As a working mother, I often have to multi-task. Recently, as I watched my toddler push his food around his plate, I caught up on last week’s news that Fortune had released its annual “Change the World” list of top companies using the profit motive to help the planet and tackle social problems.
About 10 percent of this list consists of corporate leaders who are thinking critically about the challenge to feed our world in a sustainable way without destroying our planet, including companies like Kroger (#6), Walmart (#16), Tyson Foods (#44), McDonald’s (#50) and PepsiCo(#57). These companies know that a thriving community requires a fed community.
While I’m thankful to Fortune for sharing best practices from these incredible, game-changing companies, I’m also painfully aware that the corporate sector at large has a lot more work to do: a recent survey by Bain & Company found that only four percent of companies feel that they’ve succeeded in achieving their sustainability goals, while 47 percent feel that they’ve failed altogether.
Speaking as both a mother and a sustainable supply chain specialist, that’s simply not good enough. We are already facing the massive challenge of producing even more food with fewer inputs. We are already facing increasingly variable weather. And in just a few decades, our planet will be home to 2 billion more people to feed.
What’s my point? Next year, food and agriculture companies, I want to see more of you on Fortune’s list. So to help you on this quest, I’m officially issuing you a two-part challenge:
I. Engage every part of your supply chain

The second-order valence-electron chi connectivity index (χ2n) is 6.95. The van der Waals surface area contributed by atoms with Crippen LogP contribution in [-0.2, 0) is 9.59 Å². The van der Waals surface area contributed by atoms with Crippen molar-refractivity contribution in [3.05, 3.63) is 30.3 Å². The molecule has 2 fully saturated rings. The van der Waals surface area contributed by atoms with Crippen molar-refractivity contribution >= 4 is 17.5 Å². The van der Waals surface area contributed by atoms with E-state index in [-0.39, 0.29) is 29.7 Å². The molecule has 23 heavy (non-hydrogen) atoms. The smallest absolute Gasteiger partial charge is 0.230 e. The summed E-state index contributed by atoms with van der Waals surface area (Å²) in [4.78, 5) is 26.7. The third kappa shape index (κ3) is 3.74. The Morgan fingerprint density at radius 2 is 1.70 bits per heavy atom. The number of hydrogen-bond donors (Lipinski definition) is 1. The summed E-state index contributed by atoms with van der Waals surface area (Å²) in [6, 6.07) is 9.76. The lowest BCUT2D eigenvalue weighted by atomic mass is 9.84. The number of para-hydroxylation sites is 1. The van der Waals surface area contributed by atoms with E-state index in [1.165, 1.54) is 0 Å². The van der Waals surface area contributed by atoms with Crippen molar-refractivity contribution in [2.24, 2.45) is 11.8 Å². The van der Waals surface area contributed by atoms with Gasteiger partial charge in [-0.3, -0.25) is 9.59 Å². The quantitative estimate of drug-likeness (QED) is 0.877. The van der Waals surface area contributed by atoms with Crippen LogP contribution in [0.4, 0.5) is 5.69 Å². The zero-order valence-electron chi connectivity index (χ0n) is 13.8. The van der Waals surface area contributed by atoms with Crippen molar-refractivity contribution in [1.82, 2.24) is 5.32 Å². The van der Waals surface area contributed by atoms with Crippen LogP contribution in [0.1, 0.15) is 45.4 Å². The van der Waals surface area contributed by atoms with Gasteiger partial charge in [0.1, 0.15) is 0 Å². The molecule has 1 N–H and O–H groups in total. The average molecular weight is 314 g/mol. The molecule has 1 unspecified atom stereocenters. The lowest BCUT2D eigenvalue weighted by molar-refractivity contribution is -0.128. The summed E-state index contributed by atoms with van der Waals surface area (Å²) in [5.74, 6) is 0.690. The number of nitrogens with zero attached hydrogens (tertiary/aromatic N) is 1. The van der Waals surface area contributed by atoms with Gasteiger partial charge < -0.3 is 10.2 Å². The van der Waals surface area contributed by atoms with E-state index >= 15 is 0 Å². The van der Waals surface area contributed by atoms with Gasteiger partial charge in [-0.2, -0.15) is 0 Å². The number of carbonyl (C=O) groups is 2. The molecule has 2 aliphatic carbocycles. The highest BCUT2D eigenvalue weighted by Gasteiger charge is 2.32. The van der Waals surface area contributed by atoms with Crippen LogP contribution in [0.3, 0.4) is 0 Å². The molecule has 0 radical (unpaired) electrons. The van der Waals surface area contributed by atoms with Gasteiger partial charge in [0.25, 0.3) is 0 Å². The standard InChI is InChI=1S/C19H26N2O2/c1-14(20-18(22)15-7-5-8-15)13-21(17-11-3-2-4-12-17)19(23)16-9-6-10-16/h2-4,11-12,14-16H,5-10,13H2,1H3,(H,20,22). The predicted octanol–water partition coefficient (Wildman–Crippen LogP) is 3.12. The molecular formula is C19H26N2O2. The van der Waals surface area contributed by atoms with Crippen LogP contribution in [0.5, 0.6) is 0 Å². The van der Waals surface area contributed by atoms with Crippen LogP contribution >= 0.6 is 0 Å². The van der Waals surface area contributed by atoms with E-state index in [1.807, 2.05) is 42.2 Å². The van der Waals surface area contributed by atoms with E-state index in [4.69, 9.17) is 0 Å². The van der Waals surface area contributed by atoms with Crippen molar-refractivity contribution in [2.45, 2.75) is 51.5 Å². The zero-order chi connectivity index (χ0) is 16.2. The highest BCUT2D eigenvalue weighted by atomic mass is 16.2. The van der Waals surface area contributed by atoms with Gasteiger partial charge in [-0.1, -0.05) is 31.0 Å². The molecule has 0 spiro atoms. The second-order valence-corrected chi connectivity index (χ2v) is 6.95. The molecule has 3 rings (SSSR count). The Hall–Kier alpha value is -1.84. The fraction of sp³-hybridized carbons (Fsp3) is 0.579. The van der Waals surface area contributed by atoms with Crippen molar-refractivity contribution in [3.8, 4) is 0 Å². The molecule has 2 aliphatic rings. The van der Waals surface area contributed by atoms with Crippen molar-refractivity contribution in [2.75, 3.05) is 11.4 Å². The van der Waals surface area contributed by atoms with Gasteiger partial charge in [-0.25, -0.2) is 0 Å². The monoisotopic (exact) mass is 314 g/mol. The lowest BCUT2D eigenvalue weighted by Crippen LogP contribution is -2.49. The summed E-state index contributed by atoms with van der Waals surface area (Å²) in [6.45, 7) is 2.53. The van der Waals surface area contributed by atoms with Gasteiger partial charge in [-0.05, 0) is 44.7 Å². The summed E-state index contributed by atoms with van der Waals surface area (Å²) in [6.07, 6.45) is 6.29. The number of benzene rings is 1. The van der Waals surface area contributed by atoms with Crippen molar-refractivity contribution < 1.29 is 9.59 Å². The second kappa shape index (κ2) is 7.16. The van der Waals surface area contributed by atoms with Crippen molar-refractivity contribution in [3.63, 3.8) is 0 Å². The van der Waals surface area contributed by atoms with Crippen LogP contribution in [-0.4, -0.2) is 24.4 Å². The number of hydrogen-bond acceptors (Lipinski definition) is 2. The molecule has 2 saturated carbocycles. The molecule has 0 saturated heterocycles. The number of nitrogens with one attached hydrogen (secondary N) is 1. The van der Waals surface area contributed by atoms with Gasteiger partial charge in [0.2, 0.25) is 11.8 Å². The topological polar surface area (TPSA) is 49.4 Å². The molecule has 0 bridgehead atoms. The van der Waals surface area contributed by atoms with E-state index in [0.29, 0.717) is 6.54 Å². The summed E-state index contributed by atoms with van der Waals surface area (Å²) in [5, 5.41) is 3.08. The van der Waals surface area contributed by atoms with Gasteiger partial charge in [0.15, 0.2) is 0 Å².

This means going after your Scope 3 emissions, which encompass every component – from product design to end use – of your company’s supply chain.
For agricultural supply chains, there are three main stakeholders: farmers, companies and consumers. It’s important to ensure farmers are rewarded for their stewardship, companies feel knowledgeable about reducing their supply chain risk and consumers have access to transparent information about their environmental footprint from the foods they eat. Trust me: I am not the only mother who cares about the path food takes from the farm to my baby’s plate.
Translating across these groups requires patience and creativity. It also requires compromises and trade-offs. Grocers and food retailers are stepping up to show they can make a difference, but from their unique position in the middle of the supply chain, they have the opportunity (and an obligation) to engage both with their agricultural suppliers, as well as with everyday consumers, like you and me. Managing Scope 3 emissions both upstream and downstream isn’t easy, but it pays off.
I won’t lie: getting alignment across this diverse array of nodes can be slow, complicated and even tedious (imagine how different the needs and pressure points are between, say, growers and consumer packaged good companies or retailers, who are on opposite ends of the chain).
The key to even getting started on alignment? Collaboration. There are many, on-going ways to “partner up”, such as:
So please accept my challenge, food and ag companies. You truly will be “changing the world” – a feat that will not only get you noticed by Fortune, but will win you accolades from your customers and shareholders as well.
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